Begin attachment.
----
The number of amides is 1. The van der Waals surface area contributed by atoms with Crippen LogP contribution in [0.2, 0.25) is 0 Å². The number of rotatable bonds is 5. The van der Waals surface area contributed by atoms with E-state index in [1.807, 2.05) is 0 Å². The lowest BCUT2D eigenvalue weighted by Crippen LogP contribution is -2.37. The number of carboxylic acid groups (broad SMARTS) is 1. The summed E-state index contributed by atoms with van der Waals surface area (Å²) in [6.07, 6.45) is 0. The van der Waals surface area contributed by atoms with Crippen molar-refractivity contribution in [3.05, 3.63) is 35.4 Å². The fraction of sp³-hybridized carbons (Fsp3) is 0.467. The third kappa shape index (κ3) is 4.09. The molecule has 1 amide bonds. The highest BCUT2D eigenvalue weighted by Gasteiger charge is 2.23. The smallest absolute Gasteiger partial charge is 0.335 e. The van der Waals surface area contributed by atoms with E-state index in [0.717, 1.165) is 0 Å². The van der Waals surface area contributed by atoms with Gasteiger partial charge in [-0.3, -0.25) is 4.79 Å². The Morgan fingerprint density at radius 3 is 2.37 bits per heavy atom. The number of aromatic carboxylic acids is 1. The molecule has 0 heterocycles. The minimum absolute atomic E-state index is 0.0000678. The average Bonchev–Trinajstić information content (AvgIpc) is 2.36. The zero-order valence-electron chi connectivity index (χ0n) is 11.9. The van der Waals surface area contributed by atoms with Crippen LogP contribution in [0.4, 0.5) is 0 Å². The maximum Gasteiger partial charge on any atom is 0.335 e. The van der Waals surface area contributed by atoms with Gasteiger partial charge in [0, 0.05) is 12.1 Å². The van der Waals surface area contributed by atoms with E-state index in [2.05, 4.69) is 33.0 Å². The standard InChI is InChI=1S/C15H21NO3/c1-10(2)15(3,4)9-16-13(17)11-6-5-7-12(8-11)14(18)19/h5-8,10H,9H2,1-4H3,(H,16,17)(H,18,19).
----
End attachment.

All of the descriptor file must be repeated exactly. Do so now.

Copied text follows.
The number of amides is 1. The van der Waals surface area contributed by atoms with Crippen LogP contribution in [0.2, 0.25) is 0 Å². The number of rotatable bonds is 5. The van der Waals surface area contributed by atoms with E-state index in [1.807, 2.05) is 0 Å². The lowest BCUT2D eigenvalue weighted by Crippen LogP contribution is -2.37. The number of carboxylic acid groups (broad SMARTS) is 1. The summed E-state index contributed by atoms with van der Waals surface area (Å²) in [6.07, 6.45) is 0. The van der Waals surface area contributed by atoms with Crippen molar-refractivity contribution in [3.05, 3.63) is 35.4 Å². The fraction of sp³-hybridized carbons (Fsp3) is 0.467. The third kappa shape index (κ3) is 4.09. The molecule has 1 amide bonds. The highest BCUT2D eigenvalue weighted by Gasteiger charge is 2.23. The smallest absolute Gasteiger partial charge is 0.335 e. The van der Waals surface area contributed by atoms with E-state index in [0.717, 1.165) is 0 Å². The van der Waals surface area contributed by atoms with Gasteiger partial charge in [-0.3, -0.25) is 4.79 Å². The Morgan fingerprint density at radius 3 is 2.37 bits per heavy atom. The number of aromatic carboxylic acids is 1. The molecule has 0 heterocycles. The minimum absolute atomic E-state index is 0.0000678. The average Bonchev–Trinajstić information content (AvgIpc) is 2.36. The zero-order valence-electron chi connectivity index (χ0n) is 11.9. The van der Waals surface area contributed by atoms with Crippen LogP contribution in [0.4, 0.5) is 0 Å². The maximum Gasteiger partial charge on any atom is 0.335 e. The van der Waals surface area contributed by atoms with Gasteiger partial charge in [0, 0.05) is 12.1 Å². The van der Waals surface area contributed by atoms with E-state index in [2.05, 4.69) is 33.0 Å². The standard InChI is InChI=1S/C15H21NO3/c1-10(2)15(3,4)9-16-13(17)11-6-5-7-12(8-11)14(18)19/h5-8,10H,9H2,1-4H3,(H,16,17)(H,18,19).